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Thursday, June 30, 2016

Outliers: The Story of Success

Outliers: The Story of SuccessOutliers: The Story of Success by Malcolm Gladwell
My rating: 4 of 5 stars

I teach at an advanced/gifted charter school. This book is in a classroom set in the history (social studies) class. I'd heard several people talk about the book and decided to read it. The book of course is about "outliers. "What is an outlier?" I'll give you the definition that Gladwell gives:

outlier (1) something that is situated away from or classed differently from a main or related body. (2) a statistical observation that is markedly different in value from the others of the sample.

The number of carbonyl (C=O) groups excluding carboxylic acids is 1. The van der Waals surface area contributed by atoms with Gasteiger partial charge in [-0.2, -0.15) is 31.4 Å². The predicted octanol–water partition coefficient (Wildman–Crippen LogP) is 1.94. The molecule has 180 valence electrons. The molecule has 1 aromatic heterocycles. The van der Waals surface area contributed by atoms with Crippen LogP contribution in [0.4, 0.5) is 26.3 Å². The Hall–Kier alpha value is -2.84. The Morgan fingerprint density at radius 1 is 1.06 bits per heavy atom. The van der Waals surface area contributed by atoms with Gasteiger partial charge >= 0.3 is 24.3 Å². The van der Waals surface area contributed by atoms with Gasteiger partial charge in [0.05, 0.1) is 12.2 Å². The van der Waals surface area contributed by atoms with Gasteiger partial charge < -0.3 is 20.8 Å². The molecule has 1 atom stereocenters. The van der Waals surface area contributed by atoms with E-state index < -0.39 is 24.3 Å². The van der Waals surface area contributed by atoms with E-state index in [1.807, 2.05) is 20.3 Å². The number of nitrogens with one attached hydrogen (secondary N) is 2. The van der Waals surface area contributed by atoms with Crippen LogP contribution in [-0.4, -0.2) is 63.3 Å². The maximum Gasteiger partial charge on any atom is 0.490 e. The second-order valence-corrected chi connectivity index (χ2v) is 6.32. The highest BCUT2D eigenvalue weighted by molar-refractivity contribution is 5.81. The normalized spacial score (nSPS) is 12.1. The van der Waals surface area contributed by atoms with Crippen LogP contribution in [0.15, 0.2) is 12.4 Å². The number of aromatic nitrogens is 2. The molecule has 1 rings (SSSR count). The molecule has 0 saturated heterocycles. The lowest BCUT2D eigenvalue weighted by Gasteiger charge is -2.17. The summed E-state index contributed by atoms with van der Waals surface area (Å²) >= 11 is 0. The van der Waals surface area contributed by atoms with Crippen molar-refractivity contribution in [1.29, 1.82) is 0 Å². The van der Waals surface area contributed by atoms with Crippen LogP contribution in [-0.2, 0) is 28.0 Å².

Here are a few of the questions answered in the book:

Why a surprising number of the most powerful (outliers) and successful corporate lawyers in New York City have almost the exact same biography (Jewish men, born in the Bronx or Brooklyn in the mid-1930s to immigrant parents who worked in the garment industry.

Why are there a hugely disproportionate number of professional hockey (outliers) and soccer players (outliers) born in January, February, March?

Why are most successful software entrepreneurs(outliers) born in the same year?

Why are most of the richest people (outliers) ever born within nine years of each other?

Why are most of the pilots involved in plane crashes (outliers) all from the same culture?

Now to some quotes from the book. As you read the quotes please note that our Savior is the only one that can determine most if not all of the facts about outliers. I truly believe He allows us to be born at the appointed time, to the appointed parents, to the appointed culture, etc. Enjoy and I trust this will motivate you to read the book!